It’s amazing how quickly time flies! I have just written a blog post about Christmas traditions and now it’s already time to celebrate Easter.
Although there are similarities in the way Easter is observed in most countries, and eggs, rabbits and flowers are featured in traditions one way or another, there are some curious customs that might need some extra explanation.
In Finland, “kids go from door to door dressed up as witches carrying decorated willow twigs (‘vitsa’ which they decorate themselves)”, explains Tytti, our in-house Finnish expert. “It’s a bit like what kids do at Halloween; they give the willow twigs away and in return people give them treats.”
This tradition has double roots: one is an Orthodox Russian custom in which birch twigs represented palm branches laid in front of Jesus on Palm Sunday, and the other one stems from ridiculing the Swedish and Western Finnish belief that around Easter time witches could be loitering outside.
If you happen to be in Bulgaria for Easter, you should try and participate in an egg fight. Yes, you read it right, egg fight. People use painted hard-boiled eggs and fight by tapping their tops together. If your egg cracks, you lose! The last person standing with an unbroken egg shell will be pronounced the winner and will enjoy a whole year of good luck and health. The very first egg of the year is painted red that symbolises Jesus’ blood and it’s sometimes baked into the traditional Easter bread called “козунак” (“kozunak”).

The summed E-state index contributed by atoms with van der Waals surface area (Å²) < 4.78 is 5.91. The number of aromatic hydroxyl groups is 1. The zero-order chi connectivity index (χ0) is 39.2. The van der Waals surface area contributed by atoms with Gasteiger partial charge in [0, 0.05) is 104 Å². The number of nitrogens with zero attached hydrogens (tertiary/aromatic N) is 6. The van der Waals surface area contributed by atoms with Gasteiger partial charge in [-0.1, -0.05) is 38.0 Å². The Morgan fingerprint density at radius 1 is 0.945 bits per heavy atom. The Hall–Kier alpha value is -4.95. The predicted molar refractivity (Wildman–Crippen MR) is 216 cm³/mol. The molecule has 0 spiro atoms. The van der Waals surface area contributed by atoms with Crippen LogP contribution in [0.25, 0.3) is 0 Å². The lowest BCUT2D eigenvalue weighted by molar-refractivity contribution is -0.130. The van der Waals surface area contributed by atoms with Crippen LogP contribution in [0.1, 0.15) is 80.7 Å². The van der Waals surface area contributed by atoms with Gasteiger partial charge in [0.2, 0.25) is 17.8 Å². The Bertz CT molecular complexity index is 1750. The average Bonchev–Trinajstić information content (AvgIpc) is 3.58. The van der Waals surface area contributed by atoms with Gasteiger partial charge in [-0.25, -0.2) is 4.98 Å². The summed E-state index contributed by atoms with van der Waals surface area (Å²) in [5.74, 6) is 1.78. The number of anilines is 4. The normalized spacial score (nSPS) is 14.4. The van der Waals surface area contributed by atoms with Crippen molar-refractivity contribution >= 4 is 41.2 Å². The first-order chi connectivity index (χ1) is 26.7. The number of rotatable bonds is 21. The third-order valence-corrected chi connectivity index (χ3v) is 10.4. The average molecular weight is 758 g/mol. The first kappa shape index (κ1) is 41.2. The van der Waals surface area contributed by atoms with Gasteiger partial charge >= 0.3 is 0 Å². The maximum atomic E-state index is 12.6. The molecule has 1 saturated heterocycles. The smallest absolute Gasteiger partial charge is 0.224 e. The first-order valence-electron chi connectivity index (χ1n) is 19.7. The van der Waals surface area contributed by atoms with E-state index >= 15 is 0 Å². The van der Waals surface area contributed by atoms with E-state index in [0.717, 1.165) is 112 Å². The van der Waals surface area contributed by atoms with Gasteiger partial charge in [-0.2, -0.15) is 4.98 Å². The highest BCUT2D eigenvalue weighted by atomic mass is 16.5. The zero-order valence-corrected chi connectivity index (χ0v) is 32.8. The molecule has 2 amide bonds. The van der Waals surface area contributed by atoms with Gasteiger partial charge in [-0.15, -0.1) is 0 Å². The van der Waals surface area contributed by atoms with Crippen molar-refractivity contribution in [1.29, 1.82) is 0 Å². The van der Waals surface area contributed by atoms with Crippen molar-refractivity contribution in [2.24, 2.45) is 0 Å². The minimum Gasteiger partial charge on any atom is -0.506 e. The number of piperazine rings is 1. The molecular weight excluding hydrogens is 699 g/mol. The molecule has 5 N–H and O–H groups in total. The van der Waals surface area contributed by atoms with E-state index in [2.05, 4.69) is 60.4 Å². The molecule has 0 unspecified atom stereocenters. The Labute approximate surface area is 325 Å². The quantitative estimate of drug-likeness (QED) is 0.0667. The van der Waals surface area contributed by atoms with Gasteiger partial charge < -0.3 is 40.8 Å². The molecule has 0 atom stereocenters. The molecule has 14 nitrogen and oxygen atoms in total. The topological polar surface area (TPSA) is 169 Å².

Another strange European custom is the Hungarian “locsolkodás” (literally “sprinkling”). Back in the days, in rural areas boys would dump a bucket of water on girls or threw them in a tub after chanting a little poem asking for permission “to sprinkle”, so that the girls don’t “wither away”. Nowadays the bucket of water is usually substituted with cologne or perfume (so girls most often end up rather smelly by the end of the day!). In exchange for the sprinkling, they are expected to give a painted egg, chocolate or even money to the gallant boys.
What strange Easter traditions do you have in your country?